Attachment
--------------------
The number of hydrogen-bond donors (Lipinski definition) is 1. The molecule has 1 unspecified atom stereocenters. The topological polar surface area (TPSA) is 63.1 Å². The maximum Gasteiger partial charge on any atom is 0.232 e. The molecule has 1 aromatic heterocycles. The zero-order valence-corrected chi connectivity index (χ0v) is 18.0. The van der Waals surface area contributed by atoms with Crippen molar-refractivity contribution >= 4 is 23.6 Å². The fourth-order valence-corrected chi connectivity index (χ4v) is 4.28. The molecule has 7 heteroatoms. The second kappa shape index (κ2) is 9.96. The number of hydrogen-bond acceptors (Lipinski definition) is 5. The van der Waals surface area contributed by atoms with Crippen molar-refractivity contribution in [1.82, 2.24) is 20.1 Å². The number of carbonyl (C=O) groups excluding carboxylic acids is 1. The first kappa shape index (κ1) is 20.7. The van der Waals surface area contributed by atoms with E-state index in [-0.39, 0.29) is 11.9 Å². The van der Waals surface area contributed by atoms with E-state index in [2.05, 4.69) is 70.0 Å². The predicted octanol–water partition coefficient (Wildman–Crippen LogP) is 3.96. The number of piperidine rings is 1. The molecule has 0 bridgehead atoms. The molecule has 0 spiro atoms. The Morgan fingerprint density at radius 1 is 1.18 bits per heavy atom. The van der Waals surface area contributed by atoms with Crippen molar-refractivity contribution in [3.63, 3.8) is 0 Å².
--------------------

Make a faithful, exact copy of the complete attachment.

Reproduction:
The number of hydrogen-bond donors (Lipinski definition) is 1. The molecule has 1 unspecified atom stereocenters. The topological polar surface area (TPSA) is 63.1 Å². The maximum Gasteiger partial charge on any atom is 0.232 e. The molecule has 1 aromatic heterocycles. The zero-order valence-corrected chi connectivity index (χ0v) is 18.0. The van der Waals surface area contributed by atoms with Crippen molar-refractivity contribution >= 4 is 23.6 Å². The fourth-order valence-corrected chi connectivity index (χ4v) is 4.28. The molecule has 7 heteroatoms. The second kappa shape index (κ2) is 9.96. The number of hydrogen-bond acceptors (Lipinski definition) is 5. The van der Waals surface area contributed by atoms with Crippen molar-refractivity contribution in [1.82, 2.24) is 20.1 Å². The number of carbonyl (C=O) groups excluding carboxylic acids is 1. The first kappa shape index (κ1) is 20.7. The van der Waals surface area contributed by atoms with E-state index in [-0.39, 0.29) is 11.9 Å². The van der Waals surface area contributed by atoms with E-state index in [2.05, 4.69) is 70.0 Å². The predicted octanol–water partition coefficient (Wildman–Crippen LogP) is 3.96. The number of piperidine rings is 1. The molecule has 0 bridgehead atoms. The molecule has 0 spiro atoms. The Morgan fingerprint density at radius 1 is 1.18 bits per heavy atom. The van der Waals surface area contributed by atoms with Crippen molar-refractivity contribution in [3.63, 3.8) is 0 Å².